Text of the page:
“What would I do then?” I asked. “For six years I haven’t been able to move on and maybe it won’t be for six more. I haven’t been able to move on in these six, I don’t see how the rest will be different.” I turned to look at the lilacs planted to my left, unable to look Marianna in the eyes, her disappointed and disapproving look carried over into her bird form.

“I am in a cage, Tristan.”

“No you’re not,” I said. “You are free to go wherever you please. The house is open for you; you have the whole horizon at your disposal to fly where you wish…as long as you come home.”

“Tristan,” she said. A faint whistling echoed from her beak, a sound that I now knew was a sigh. “Move on with your life. I was supposed to leave six years ago.”

“No you weren’t,” I replied quickly, a tear falling from my face and splashing into the leg of my jeans. “You were supposed to be with me forever and we would live long and happy lives and never have any troubles and—“

“Life doesn’t always go like that,” Marianna said.

“But we promised,” I said, my upper lip beginning to quiver. I passerby looked at me for a second before jogging a little faster away.

“I know.” The whistling came again. “But we were young; we didn’t know that it would turn out like this.”

“We should have known,” I began, then corrected myself. “I should have known. I should have never let you leave that night.”

“Tristan,” she said, a small, sad chuckle escaping her beak. “How could you have known? How could we have predicted a drunk driver?” There was a moment of silence, broken only by the rushing of the river a few hundred feet away, as I picked a branch of the lilacs, twirling the smooth stem in my hand before violently ripping the petals of each bloom from the stem, taking from the dead branch what I had taken from me, though I knew the stick didn’t care as much.

“Calum should have known.” There was another silent moment and another whistling sigh.

“Calum wouldn’t have told you if she knew,” the bird said. I nearly hit myself for referring to the animal that held my wife’s soul as “the bird,” but I was at a loss for what to call her.

“Yes,” I said, another tear joining the first on my pants. “She could have told us and we could have fulfilled our promise.”

“I was almost there.”

“What?” I asked, puzzled. I dried my eyes, eliminating the blur that had been developing for the past few minutes.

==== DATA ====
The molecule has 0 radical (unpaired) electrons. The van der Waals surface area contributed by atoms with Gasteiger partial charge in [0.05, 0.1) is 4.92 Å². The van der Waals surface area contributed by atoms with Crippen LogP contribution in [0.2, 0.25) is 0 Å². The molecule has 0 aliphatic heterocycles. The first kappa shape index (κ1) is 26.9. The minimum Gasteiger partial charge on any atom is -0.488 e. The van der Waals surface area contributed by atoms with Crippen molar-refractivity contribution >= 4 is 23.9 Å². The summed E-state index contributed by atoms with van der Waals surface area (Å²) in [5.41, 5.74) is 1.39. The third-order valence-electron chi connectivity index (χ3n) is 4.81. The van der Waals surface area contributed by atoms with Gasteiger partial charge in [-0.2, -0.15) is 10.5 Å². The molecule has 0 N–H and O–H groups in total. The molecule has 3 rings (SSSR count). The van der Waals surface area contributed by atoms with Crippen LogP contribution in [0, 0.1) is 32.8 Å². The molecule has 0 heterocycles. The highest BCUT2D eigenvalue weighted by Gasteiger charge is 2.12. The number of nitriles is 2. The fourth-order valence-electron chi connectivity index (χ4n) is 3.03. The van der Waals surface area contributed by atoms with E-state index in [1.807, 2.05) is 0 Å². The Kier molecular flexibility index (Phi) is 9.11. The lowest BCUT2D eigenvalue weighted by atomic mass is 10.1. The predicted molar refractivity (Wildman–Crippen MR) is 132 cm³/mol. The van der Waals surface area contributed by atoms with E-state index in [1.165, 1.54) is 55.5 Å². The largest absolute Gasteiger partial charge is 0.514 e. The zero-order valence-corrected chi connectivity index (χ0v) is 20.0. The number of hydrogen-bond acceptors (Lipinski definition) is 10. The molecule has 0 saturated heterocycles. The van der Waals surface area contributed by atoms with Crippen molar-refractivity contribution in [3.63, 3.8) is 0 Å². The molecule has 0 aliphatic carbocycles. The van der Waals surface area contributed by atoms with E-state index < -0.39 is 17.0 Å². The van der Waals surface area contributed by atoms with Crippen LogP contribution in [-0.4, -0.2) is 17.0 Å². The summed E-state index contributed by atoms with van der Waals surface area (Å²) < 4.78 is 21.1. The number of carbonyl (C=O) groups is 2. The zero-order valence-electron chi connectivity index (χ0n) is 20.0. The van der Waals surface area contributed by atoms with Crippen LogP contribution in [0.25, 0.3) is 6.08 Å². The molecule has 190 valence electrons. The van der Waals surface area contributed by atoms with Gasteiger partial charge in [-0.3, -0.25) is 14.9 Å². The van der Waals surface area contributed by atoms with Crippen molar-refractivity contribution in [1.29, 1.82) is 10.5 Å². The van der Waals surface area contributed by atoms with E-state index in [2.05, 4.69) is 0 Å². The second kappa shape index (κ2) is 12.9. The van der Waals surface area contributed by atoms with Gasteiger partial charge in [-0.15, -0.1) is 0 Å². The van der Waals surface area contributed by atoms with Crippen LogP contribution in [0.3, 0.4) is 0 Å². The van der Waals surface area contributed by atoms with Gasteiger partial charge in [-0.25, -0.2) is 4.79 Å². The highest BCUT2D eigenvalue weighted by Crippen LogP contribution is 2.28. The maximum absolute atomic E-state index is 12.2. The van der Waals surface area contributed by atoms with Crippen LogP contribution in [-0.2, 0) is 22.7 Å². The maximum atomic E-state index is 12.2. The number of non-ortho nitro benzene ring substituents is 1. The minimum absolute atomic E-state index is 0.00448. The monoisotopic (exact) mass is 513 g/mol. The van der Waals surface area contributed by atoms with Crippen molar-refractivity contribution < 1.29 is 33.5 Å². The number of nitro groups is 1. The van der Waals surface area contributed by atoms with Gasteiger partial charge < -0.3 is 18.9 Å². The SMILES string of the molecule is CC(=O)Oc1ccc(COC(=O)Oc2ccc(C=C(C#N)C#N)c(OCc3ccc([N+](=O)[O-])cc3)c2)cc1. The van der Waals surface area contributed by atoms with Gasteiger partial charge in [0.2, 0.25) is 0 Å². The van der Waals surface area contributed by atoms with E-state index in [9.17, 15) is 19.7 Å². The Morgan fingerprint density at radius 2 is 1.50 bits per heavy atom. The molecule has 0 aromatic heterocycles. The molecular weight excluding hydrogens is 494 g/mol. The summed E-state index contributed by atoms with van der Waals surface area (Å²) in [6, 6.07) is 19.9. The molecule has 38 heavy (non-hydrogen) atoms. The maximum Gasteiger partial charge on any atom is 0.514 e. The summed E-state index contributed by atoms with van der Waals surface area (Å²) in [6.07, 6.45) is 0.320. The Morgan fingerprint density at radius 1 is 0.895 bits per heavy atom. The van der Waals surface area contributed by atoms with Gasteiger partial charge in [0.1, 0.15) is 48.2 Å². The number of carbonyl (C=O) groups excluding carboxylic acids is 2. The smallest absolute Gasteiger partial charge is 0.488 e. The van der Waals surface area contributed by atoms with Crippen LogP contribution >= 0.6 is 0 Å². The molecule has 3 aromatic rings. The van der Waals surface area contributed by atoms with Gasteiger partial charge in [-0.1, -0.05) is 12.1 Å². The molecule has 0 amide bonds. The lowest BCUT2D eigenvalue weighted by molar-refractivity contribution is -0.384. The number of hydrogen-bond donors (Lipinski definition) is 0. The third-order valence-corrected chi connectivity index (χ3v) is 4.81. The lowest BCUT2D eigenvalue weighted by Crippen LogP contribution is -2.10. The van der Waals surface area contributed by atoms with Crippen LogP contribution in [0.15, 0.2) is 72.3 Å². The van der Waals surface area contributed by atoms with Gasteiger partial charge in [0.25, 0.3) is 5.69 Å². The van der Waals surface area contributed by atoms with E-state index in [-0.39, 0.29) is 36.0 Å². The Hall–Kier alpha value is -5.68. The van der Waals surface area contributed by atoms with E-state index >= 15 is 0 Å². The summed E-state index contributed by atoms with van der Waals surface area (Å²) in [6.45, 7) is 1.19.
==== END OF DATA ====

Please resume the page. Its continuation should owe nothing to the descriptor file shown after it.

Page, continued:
“The other side,” came the whistling reply. “I could see the light, feel its warmth. The air was sweet with the smell of new life. And then you and Calum intervened.” More silence. I remember snippets from that night, the few moments that I couldn’t erase. The call I got from the sheriff. The call I made to the local psychic. Marianna’s body, broken and lifeless, on the corner of Pine Street. The ceremony. The bird. My wife. “Six years Tristan.”

“I can’t live my life…” I began, unable to finish because of the tears that now flowed down my cheeks in a crooked fashion, blown the left by the breeze. The heavy sobbing that followed rocked my body, throwing me to the ground.

“You can’t live your life if you’re stuck on mine,” Marianna said. “Be free, remember the times we spent, remember the places we went, the things we did. Memories you can trap. Hold them in a cage, lock them and throw the key away. Safeguard them until the world ends. But you can’t trap a soul.” I gave no reply, the heaving of my chest and the constant inhaling kept me from forming an articulate sentence. The damp grass soaked my clothes, but had little effect on my already wet face. Each time I opened my mouth I could taste the salty tears that ran down my cheek like water cascading from Niagara Falls.

By the time my sobs had died down to whimpers and I was once again able to sit against the tree, the sky had become darker. Only a sliver of the once beach ball shaped sun remained above the mountains in the distance, obscured by the legions of trees and bushes that crowded the west end of the park. Marianna remained to my right, waiting for me.

“You can move on,” she said. “I love you. I’ll see you again, don’t worry.”

“No!” I shouted, but it was too late. I jumped to my feet. Her wings lifted her from the ground and she was propelled by the breeze, which had picked up into a quick wind that rustled the trees and whipped my shirt around my body. “You can’t leave me now!” There was no reply.

The bird flew up above the trees, still visible from the small clearing in which I stood. As she ascended, I noticed a golden glow around her that grew brighter. Dark clouds were forming and the yellow tint of the sky told me there was going to be a storm. Then the lightning came. The bird above the trees exploded as it sent a bolt of lightning into the sky that disappeared among the storm clouds that hung anxious in the air.

I fell to the ground, my tears mixing with the rain.